The Public Choice Behind Carbon Taxes
By David Henderson
Jerry Taylor of the Niskanen Center, who co-authored an excellent piece, “Energy,” in The Concise Encyclopedia of Economics, has a post titled “Oil and Gas Industry Opinions about Climate Change.”
My colleague Sarah Hunt pointed out yesterday that public opinion is more supportive of government action against greenhouse gas emissions than conservatives might like to believe. While one might put that in the basket of “Things I Already Know,” another opinion survey from last spring is a bit more interesting. To wit, even oil and gas insiders have been persuaded of the seriousness of climate change risks and the need for government to act.
I admit that I did find it surprising. But then I looked at Question 6. Then I got a lot less surprised.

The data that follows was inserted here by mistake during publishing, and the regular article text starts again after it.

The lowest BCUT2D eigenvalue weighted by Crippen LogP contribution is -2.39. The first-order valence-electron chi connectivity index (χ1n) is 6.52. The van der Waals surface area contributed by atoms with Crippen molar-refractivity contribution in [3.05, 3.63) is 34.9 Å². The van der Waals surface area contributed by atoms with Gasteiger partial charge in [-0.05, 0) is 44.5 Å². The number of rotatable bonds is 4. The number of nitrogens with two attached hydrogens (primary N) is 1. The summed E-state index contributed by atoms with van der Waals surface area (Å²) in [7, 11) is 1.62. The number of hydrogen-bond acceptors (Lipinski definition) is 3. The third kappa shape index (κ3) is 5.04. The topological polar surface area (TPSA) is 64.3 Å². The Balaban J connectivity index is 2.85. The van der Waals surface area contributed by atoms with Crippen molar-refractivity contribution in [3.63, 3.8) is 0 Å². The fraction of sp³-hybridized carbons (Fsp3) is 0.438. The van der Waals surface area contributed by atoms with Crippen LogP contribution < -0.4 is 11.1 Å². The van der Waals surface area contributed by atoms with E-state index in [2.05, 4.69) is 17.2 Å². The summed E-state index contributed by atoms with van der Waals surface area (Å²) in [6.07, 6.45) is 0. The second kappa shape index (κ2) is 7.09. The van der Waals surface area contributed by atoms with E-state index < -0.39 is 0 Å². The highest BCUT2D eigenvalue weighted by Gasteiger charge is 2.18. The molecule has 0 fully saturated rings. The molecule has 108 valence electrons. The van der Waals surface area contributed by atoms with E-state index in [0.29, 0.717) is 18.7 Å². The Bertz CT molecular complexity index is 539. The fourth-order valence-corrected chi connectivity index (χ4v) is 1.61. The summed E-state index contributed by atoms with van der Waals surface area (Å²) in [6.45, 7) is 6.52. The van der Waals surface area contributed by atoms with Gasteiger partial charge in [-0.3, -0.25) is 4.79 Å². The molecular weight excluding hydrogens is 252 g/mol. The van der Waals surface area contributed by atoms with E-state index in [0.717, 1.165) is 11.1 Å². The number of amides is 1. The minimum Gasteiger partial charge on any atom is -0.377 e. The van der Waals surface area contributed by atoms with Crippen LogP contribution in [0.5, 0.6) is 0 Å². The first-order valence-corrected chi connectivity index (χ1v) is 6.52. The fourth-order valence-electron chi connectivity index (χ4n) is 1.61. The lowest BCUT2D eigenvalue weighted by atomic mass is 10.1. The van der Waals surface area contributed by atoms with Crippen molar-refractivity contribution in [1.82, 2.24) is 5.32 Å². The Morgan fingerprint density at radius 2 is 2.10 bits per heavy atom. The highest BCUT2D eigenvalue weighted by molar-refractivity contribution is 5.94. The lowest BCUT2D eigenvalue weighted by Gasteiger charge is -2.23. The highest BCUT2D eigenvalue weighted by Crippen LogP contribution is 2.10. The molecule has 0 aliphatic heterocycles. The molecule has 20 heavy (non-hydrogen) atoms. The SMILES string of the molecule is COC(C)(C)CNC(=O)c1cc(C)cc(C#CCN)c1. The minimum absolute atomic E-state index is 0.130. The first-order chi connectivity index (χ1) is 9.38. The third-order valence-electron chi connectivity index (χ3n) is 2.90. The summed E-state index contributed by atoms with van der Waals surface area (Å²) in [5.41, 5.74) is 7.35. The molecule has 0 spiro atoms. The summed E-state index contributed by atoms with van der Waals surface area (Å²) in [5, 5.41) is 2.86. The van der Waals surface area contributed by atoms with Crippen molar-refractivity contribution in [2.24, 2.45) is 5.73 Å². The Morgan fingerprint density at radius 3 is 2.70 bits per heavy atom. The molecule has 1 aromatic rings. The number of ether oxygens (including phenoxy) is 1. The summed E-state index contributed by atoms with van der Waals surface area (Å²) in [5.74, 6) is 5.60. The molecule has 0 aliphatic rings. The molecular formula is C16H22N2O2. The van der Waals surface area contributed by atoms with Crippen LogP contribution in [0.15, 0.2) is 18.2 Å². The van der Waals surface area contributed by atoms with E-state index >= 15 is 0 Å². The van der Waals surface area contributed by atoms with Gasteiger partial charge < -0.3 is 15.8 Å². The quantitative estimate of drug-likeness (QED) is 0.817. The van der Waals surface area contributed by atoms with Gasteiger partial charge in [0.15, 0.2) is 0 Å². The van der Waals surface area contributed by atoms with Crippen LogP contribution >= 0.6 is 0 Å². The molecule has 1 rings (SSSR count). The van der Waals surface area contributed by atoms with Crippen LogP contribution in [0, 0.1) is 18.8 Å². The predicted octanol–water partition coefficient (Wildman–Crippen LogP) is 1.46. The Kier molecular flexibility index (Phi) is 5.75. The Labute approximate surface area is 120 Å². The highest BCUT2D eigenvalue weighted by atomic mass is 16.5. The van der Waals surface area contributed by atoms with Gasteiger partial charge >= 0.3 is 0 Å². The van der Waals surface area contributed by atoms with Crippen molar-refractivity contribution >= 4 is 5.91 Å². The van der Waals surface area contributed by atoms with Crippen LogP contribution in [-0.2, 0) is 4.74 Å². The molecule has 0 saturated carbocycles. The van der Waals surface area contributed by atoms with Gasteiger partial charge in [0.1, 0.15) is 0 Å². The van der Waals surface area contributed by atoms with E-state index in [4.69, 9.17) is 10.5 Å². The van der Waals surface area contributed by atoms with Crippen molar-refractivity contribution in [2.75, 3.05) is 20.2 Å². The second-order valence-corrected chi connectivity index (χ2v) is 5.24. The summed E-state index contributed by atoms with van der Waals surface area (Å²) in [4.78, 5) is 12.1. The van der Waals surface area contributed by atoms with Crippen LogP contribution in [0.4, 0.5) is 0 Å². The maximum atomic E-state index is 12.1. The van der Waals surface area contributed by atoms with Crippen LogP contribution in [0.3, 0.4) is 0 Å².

Half of the surveyed people who work in the oil and gas industries want to restrict coal, one of their main competitors. That’s public choice 101.
What is Jerry Taylor’s conclusion? He writes:
The important take-away, from my perspective, is that the industry that is among those most effected [sic] by government policy to address climate change is populated by actors who believe that climate change is real, industrial emissions are an important driver, the risks are significant, and the best means of addressing those risks is with a carbon tax. Given that they have no obvious reason to want to believe any of those things, motivated cognition is an unlikely explanation for those beliefs.
But they do have an “obvious reason” to want to hobble their competitors.
HT to Phil Magness.